Appeal from the United States District Court for the Southern District of Illinois. No. 05 CR 30200-Michael J. Reagan, Judge.
The opinion of the court was delivered by: Rovner, Circuit Judge.
Before POSNER, FLAUM, and ROVNER, Circuit Judges.
Defendant-Appellant DeAngelo Sanders was indicted on the charges of possession of an unregistered firearm in violation of 26 U.S.C. §§ 5845, 5861(d) and 5871, and possession of a firearm as a felon in contravention of 18 U.S.C. §§ 922(g)(1) and 924(e)(2)(B)(i) and (ii). Following a trial, a jury found Sanders guilty on both counts. The district court sentenced Sanders to 295 months' imprisonment on Count 1 and 120 months on Count 2, to be served concurrently. Sanders now appeals his conviction and sentence, and we affirm.
The charges arose out of an incident on December 6, 2005. As a result of work with an informant, the police were aware that Amid Kennedy was going to be involved in a proposed transaction involving firearms, which initially was to involve the purchase of a gun but ultimately was to involve the trading of a sawed-off shotgun for a pistol. The police were present at the site of the planned transaction to arrest the participants. Kennedy drove to the site accompanied by Sanders in the front passenger seat, who was acting as his bodyguard, and J.W., a minor, in the backseat. Both Sanders and Kennedy were felons. According to the trial testimony, as the police stopped the vehicle, Sanders removed a shotgun from his pants and placed it on the floor beneath him. The police recovered the sawed-off shotgun with one round chambered, from that location. In subsequent conversations with the police, Sanders admitted that he had obtained the shotgun from his cousin and that they had jointly sawed off the barrel.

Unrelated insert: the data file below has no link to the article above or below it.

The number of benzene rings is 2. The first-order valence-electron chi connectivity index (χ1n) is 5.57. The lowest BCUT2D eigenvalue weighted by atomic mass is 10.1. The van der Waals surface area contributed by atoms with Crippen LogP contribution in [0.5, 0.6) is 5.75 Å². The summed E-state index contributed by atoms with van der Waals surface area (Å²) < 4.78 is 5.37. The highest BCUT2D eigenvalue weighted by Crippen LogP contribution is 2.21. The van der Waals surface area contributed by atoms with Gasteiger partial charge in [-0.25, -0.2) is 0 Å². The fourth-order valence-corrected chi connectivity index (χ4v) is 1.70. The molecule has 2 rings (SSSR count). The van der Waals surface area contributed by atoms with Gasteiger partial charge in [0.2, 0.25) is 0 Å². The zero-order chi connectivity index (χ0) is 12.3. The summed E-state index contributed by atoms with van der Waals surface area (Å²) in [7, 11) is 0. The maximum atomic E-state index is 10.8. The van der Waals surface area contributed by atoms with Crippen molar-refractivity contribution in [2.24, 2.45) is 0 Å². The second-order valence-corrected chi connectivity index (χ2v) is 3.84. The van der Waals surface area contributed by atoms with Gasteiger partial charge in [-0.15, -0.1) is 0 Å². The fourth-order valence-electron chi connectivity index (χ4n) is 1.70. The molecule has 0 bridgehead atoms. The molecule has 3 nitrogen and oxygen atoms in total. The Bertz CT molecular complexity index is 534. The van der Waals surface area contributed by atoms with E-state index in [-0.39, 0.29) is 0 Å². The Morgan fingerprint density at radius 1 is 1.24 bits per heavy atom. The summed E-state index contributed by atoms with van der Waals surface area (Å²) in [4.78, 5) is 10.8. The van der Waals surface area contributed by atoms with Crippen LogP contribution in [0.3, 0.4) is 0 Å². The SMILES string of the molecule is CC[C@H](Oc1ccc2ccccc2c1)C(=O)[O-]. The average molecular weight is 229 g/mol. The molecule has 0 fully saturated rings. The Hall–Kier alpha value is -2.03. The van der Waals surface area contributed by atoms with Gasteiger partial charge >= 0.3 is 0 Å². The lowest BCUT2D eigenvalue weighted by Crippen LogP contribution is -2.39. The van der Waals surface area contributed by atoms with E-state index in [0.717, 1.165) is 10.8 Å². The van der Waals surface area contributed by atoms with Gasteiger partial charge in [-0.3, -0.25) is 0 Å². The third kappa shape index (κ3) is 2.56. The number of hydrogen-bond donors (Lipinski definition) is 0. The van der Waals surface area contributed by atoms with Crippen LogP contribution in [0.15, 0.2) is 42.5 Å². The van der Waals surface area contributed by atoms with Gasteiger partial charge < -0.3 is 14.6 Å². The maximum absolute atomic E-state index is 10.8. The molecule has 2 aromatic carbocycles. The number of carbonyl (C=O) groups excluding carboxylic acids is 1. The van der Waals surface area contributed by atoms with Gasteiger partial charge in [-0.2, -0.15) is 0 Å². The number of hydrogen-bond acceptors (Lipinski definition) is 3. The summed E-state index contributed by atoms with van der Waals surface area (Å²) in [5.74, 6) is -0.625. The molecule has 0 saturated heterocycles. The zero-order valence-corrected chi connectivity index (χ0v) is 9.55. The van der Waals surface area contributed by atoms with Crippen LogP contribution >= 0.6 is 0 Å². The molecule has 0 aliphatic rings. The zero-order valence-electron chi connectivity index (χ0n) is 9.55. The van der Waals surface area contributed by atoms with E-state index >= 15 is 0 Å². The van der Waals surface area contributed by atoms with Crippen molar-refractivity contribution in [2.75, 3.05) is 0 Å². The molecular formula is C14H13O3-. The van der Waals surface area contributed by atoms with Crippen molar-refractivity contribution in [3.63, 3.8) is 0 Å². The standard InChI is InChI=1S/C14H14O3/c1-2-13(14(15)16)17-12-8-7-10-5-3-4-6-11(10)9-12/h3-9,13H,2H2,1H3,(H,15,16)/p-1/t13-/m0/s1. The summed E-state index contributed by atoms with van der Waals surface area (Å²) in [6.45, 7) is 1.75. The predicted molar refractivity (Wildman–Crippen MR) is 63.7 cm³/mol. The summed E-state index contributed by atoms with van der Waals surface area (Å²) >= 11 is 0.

In order to prove that Sanders knowingly possessed a firearm, the government had to establish that Sanders "consciously possessed what he knew to be a firearm." United States v. Jones, 222 F.3d 349, 352 (7th Cir. 2000). The National Firearms Act, which prohibits the possession of an unregistered firearm, defines "firearm" as including a shotgun with an overall length of less than 26 inches or a barrel length of less than 18 inches. 26 U.S.C. §§ 5861(d), 5845. Therefore, the government had to prove that Sanders consciously possessed the shotgun and that he knew that the shotgun had an overall length of less than 26 inches or a barrel length of less than 18 inches. Jones, 222 F.3d at 352. Such knowledge can be inferred from evidence that the defendant handled the shotgun if the appearance of the shotgun would have revealed those characteristics. Id. That evidence similarly can establish possession of a firearm for the felon-in-possession charge, which additionally requires proof that the defendant previously had been convicted of a crime punishable by imprisonment for a term exceeding one year, and that the possession of the firearm was in or affecting interstate commerce. In this appeal, Sanders does not contest that he is a felon nor does he rebut the showing regarding interstate commerce.